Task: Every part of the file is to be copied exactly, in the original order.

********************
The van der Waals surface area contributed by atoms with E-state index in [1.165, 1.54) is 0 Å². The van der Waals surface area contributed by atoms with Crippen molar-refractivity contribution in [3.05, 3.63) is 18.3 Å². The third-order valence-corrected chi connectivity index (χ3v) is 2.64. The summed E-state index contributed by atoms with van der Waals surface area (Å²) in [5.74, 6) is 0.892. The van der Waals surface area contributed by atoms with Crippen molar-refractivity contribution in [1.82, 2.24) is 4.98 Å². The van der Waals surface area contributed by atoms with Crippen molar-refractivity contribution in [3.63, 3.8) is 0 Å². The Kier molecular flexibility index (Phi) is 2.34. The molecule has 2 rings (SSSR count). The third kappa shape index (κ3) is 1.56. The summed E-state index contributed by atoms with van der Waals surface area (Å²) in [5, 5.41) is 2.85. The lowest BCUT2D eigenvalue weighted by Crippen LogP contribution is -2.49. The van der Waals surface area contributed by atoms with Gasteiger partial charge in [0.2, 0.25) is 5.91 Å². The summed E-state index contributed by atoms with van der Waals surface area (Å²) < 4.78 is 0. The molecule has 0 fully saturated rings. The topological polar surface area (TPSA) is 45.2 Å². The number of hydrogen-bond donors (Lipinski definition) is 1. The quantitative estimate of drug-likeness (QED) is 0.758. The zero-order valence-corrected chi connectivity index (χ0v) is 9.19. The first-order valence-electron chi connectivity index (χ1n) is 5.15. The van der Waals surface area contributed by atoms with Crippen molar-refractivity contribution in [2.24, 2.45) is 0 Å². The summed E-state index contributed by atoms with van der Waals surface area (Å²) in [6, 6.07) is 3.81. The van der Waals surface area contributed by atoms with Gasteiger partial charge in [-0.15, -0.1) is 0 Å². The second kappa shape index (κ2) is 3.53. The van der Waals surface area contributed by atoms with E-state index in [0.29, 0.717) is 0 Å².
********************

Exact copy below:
The van der Waals surface area contributed by atoms with E-state index in [1.165, 1.54) is 0 Å². The van der Waals surface area contributed by atoms with Crippen molar-refractivity contribution in [3.05, 3.63) is 18.3 Å². The third-order valence-corrected chi connectivity index (χ3v) is 2.64. The summed E-state index contributed by atoms with van der Waals surface area (Å²) in [5.74, 6) is 0.892. The van der Waals surface area contributed by atoms with Crippen molar-refractivity contribution in [1.82, 2.24) is 4.98 Å². The van der Waals surface area contributed by atoms with Crippen molar-refractivity contribution in [3.63, 3.8) is 0 Å². The Kier molecular flexibility index (Phi) is 2.34. The molecule has 2 rings (SSSR count). The third kappa shape index (κ3) is 1.56. The summed E-state index contributed by atoms with van der Waals surface area (Å²) in [5, 5.41) is 2.85. The lowest BCUT2D eigenvalue weighted by Crippen LogP contribution is -2.49. The van der Waals surface area contributed by atoms with Gasteiger partial charge in [0.2, 0.25) is 5.91 Å². The summed E-state index contributed by atoms with van der Waals surface area (Å²) < 4.78 is 0. The molecule has 0 fully saturated rings. The topological polar surface area (TPSA) is 45.2 Å². The number of hydrogen-bond donors (Lipinski definition) is 1. The quantitative estimate of drug-likeness (QED) is 0.758. The zero-order valence-corrected chi connectivity index (χ0v) is 9.19. The first-order valence-electron chi connectivity index (χ1n) is 5.15. The van der Waals surface area contributed by atoms with Crippen molar-refractivity contribution in [2.24, 2.45) is 0 Å². The summed E-state index contributed by atoms with van der Waals surface area (Å²) in [6, 6.07) is 3.81. The van der Waals surface area contributed by atoms with Gasteiger partial charge in [-0.15, -0.1) is 0 Å². The second kappa shape index (κ2) is 3.53. The van der Waals surface area contributed by atoms with E-state index in [0.29, 0.717) is 0 Å².